Thanks for following along with this blog series! (Click here to read Part One and Part Two) Today’s post is the final installment of testimonies from people who serve cross-culturally, sharing their experiences relating to friends, family, and the church back in their passport countries.
One of the things that compelled me to start this series was hearing other missionaries share some of the expectations people/churches had for them in returning to the US, and hearing in their voices how those expectations can take a big personal toll.… Continue Reading
Welcome to part two of a three-part series on what it is like to relate with one’s passport country after living abroad. (Click here to read Part One) This series shares a dozen different perspectives from all over the world on some of the issues overseas workers face as they transition between their passport country and another culture. Part two focuses on the realities of life overseas, the global identity one gains while living abroad, and on how the West is perceived by the rest of the world.… Continue Reading
I don’t know anyone working overseas who does not at times feel terribly caught between worlds. This tension is constant for most of us, and it is often heightened by our experiences in returning home, or our attempts to share our life with those in our passport countries. There is typically little or no opportunity for us to have conversations about some facets of this tension, but there is a need for such conversations to take place. We wanted to create an opportunity for others to share anonymously about their joys and challenges in engaging with people and life back in their passport country.… Continue Reading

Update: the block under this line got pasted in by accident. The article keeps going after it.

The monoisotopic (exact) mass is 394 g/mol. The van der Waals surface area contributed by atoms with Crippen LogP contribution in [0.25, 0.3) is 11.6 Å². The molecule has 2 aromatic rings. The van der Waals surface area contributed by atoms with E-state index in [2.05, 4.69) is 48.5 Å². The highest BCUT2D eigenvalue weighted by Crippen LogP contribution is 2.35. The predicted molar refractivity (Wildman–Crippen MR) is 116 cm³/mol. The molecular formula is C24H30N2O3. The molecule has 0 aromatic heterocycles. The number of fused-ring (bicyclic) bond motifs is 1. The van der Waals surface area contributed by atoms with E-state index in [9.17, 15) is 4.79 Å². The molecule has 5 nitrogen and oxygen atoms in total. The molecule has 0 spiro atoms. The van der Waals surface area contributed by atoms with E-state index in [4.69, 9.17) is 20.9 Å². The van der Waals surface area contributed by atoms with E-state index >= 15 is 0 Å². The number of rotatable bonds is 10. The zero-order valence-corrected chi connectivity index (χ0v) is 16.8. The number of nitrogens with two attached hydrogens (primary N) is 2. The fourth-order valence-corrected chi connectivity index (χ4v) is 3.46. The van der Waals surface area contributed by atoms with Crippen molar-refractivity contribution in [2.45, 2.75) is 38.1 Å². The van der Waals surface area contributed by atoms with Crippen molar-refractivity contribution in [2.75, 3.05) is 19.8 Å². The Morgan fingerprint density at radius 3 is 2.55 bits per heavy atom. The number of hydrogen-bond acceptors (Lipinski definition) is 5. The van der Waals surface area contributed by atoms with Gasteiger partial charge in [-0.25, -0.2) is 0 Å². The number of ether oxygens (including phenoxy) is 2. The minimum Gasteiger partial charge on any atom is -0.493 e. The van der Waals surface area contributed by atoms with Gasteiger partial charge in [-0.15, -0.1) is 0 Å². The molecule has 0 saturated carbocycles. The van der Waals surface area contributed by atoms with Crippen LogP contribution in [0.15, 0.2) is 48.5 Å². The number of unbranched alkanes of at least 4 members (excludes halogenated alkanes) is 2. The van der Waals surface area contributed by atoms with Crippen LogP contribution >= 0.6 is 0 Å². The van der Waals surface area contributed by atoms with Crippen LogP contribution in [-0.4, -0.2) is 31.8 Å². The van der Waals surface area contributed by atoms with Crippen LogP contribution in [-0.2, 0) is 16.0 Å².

On Tuesday, Jim and I will be flying through international airspace, headed for Southeast Asia.
This week has been a long time coming; a slow climax preceded by several years of preparation, small good byes to all the little things that are familiar to me, and accumulating the things I imagine I’ll find necessary in a foreign place (not the least of which is a good supply of Earl Grey tea).
I feel as ready as I will ever be for the unknown things that lie in my path.… Continue Reading
We have sat in your kitchens and living rooms, drinking cup after cup of tea and coffee, swapping stories for hours. We never, ever leave feeling empty.
You have yet to run out of interest for what we do; you share our hope of seeing God’s kingdom come in the earth’s darkest corners. You ask such wonderful questions. Sometimes I get chills when I meet some of you, because it is clear you have been praying, and it is clear that you pray like you mean it.… Continue Reading
I’ve found the missions lifestyle riddled with opportunities for my mind and heart to be anywhere but here and present. There is a lot of looking ahead to the next horizon (or to the horizons several decades away). Some of this foresight is needful for good planning, but much of it, when I’m really honest, isn’t foresight at all: it’s fear, fear that I’ve rationalized and justified in the name of being prepared for the ever foreboding foe: Future.
Most of my fears have to do with beauty, the fear of losing what I have in the Present.… Continue Reading